I love this theory and the idea. It means that we don’t need to have the best IQ or come from a privileged background; if we have passion and persistence we can be successful. This is worth considering for ourselves but also for future generations. It makes it even more important to find out what your passion is, and to ensure that you are working in that field. If you aren’t succeeding despite having passion and perseverance then perhaps it is not the right subject for you.
Being able to continue despite the challenges that life throws at you is important. It means having resilience and the ability to pick yourself up when you are being knocked down. You have an aim in sight and will battle to reach it. It has made me think about whether I have ‘grit’ or do I need to obtain it.
It was a busy weekend of sport including the FA Cup Final and the England International match. As I was sat watching the commentary with my mum adding an extra narrative, I suddenly realised it was an ‘all male’ event. When I looked at the half time discussion those speaking were all men. Then when I caught a new advert on Sky Sports I was confronted by the same thing. It was a series of men promoting a range of sports from football through to golf.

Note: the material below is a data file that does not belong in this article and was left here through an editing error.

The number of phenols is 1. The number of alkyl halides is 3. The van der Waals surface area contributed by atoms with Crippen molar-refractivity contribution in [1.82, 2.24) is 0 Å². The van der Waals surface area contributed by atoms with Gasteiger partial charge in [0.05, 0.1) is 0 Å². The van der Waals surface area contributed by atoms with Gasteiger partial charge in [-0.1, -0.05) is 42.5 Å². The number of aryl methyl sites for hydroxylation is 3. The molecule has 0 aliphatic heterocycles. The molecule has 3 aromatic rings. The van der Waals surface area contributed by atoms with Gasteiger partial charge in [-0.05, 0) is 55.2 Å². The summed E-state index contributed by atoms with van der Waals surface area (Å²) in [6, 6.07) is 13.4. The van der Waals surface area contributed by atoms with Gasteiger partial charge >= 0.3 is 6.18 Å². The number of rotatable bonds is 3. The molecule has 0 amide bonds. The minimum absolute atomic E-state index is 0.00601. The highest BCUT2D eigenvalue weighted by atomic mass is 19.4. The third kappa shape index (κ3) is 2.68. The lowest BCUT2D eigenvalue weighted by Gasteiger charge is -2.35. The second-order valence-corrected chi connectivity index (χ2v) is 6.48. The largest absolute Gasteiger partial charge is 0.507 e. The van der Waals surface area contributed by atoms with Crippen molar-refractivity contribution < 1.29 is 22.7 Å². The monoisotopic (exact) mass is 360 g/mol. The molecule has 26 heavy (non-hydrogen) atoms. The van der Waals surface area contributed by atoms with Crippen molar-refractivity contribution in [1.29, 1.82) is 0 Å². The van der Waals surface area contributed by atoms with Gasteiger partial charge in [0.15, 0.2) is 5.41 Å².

Around 20 years ago I worked on a local newspaper where there were just a handful of people who did every reporting job going. I had the great fun of doing sports reporting, or to be more precise working as a football reporter. It was quite a lonely place at times with only two women reporters in a room full of men, and some days just me on my own. This was the early 1990s but even so it was an unnerving place. I had to develop a range of coping and survival mechanisms.
With recent events I look at the reporters and commentators currently working and feel we have only made a few short steps. How can it be acceptable for sport to be such a male dominated environment? The recent golf decision not to allow women into the club has no place in modern life. This shows how far we still have to go to gain some equality.
It has to start with young children in school, who need to be regularly provided with role models and an opportunity to find a way to shine. There are many options available and these can and should be tailored to gain the maximum impact and encourage people to consider their future.
The media, and particularly sports journalists, appear to be one of the few remaining bastions of individual activity that has led people to get busy apologising but remains unchanged. We have to find a different way forward but it needs effort and focus.
There is something that is shocking when there are none or very few women seen within live communication broadcasts. Sports is not just something for the boys it has so much to offer everyone. I think we all need to take a look around us to identify areas that can be subject to challenge.
It is often easy to stay within the comfort zone and do the same things we have done before. Nobody really likes change and to remain with what we feel we know is sometimes seen as the best position. It can be why we keep to the routine. But that can’t be healthy for us particularly for our mental well-being.